• A staggered communication strategy using social media (including Singapore and Brisbane), as well as the JCU ICT updates, @jcu, and weekly email reminders.
  • Promoting an incentive for completion.

Are student responses confidential?

To complete the survey, students must access the online survey via LearnJCU using their unique JCU username and password. All student data is secured and encrypted.

Student identification numbers are linked to the YourJCU surveys for three main reasons:

  1. To prevent any student from submitting more than one survey
  2. To enable in-depth analysis of findings for internal reporting, and
  3. To draw any incentives or prizes.

At no point will an individual student response be identified or linked within reports, statistics, qualitative comments or group demographic data.

To ensure student confidence in the fair and equitable use of their comments, reports will not be available to staff until after exam results are published for that study period.

Who sees the survey results?

Access to survey responses is governed by the JCU Student Experience of Learning and Teaching Policy. Survey results are not released until after examination results have been published each study period.

For full details view the Student Experience of Learning and Teaching (SELT) Distribution List.

How do I access reports?

Access these for your subjects via LearnJCU.

Click on the Tools Menu, and click the YourJCU Subject Report button to view your reports.

Is there an alternative, paper-based option?

The YourJCU Subject and Teaching Survey is conducted online only.

Why did JCU select eXplorance Blue?

Teaching quality is a core platform of the JCU University Plan. Responding to feedback on the student experience of learning and teaching is a key platform of JCU’s Learning, Teaching and Assessment Policy. A robust and standardised evaluation of the student experience of learning and teaching is essential to improve course and subject design, inform staff development and support the academic promotion process. The policy to guide the use of teaching evaluation – the JCU Student Experience of Learning and Teaching Policy – focuses academic staff on the ways in which student feedback should guide course and subject improvement. Coupled with the Student Charter, the University now has a policy framework for engaging with student feedback on learning and teaching. Additionally, with the introduction of TEQSA, JCU will be required to provide high-quality data to support the attainment of both teaching and learning and provider standards. At this important juncture, JCU must have a robust survey instrument.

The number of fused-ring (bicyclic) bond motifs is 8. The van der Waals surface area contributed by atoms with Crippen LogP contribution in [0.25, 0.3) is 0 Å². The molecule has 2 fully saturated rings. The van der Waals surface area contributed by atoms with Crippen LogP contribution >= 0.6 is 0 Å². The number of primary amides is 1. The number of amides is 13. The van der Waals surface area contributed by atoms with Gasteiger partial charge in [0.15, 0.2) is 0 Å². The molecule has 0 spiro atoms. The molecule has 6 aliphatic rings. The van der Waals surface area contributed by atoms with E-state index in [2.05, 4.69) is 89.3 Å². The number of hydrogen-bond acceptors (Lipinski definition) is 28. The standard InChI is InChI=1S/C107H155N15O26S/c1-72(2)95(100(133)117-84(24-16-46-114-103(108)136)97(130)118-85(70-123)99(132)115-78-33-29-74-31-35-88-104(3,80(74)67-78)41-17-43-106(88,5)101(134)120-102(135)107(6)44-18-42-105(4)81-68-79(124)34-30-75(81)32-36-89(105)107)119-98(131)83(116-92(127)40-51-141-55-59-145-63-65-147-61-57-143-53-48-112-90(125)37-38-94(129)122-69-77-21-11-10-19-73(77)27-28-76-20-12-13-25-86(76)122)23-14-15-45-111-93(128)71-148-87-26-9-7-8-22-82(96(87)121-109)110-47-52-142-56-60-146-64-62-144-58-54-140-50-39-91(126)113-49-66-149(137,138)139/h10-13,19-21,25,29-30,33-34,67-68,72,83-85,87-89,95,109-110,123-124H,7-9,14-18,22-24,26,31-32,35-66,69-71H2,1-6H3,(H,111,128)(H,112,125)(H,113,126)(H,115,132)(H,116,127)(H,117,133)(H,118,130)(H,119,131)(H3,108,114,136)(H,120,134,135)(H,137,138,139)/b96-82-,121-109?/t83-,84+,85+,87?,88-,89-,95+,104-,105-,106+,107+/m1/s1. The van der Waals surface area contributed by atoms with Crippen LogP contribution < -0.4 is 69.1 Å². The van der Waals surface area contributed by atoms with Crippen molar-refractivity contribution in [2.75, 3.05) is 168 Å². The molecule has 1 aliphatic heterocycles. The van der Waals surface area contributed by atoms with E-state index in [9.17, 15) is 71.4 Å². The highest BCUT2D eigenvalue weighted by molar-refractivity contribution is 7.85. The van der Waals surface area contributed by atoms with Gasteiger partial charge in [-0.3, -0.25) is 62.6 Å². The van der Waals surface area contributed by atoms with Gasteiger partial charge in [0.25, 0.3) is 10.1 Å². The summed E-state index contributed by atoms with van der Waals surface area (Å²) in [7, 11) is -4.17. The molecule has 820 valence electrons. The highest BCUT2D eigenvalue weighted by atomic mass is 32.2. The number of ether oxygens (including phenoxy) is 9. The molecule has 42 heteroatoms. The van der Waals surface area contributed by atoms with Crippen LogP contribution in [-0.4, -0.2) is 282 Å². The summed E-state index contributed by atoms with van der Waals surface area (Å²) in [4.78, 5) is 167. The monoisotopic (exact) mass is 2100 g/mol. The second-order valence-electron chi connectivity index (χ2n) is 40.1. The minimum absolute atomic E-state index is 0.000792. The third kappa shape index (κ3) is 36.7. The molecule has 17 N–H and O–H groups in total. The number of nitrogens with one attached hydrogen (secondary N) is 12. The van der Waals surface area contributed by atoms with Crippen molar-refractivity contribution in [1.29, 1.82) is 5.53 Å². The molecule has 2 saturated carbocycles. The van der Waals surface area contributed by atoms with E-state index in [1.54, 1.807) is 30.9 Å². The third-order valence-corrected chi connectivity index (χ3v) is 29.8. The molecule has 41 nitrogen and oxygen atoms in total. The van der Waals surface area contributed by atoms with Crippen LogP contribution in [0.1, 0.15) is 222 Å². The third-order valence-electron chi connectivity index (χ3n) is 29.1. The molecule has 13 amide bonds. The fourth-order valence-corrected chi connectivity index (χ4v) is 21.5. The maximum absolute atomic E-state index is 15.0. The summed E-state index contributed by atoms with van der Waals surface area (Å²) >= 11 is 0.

Benchmarking of all other Australian Universities shows 18 Universities are also utilising eXplorance Blue to conduct their Subject and Teaching Surveys. The duration of the surveys varies from three to six weeks (JCU). Most are conducted in the last few weeks of semester, with very few continuing into the exam period. The number of questions varies from 3 to 20. JCU has 6 subject questions and 5 teaching questions. Response rates vary between institutions, with institutions attaining higher (50%) response rates generally have a positive buy in from all levels of the institution (management, academic staff, and students).

The Student Feedback working group, led by the Directorate of Learning, Teaching and Student Engagement (LTSE), identified a number of priority issues surrounding staff and student engagement in the evaluation process. These include survey tools, data reporting and managerial use of student feedback. As part of a wider strategy to improve the student feedback process, JCU purchased a new online survey software (Blue by eXplorance), which is now being utilised by up to 8 other Australian universities.

In 2013, LTSE implemented a new YourJCU Subject and Teaching Survey, which replaced the Student Feedback about Subjects (SFS) and Student Feedback about Teaching (SFT) surveys. The YourJCU survey gives JCU a student evaluation system that is automated, flexible, user-friendly, and reflective of best practices in higher education. As part of a wider student feedback framework, LTSE recognises a sector-wide cultural change, accepting quality student feedback systems as a significant contributor to enhancing the student learning experience. Accessible on mobile devices, the online survey tool aligns to trends in students accessing ubiquitous technologies.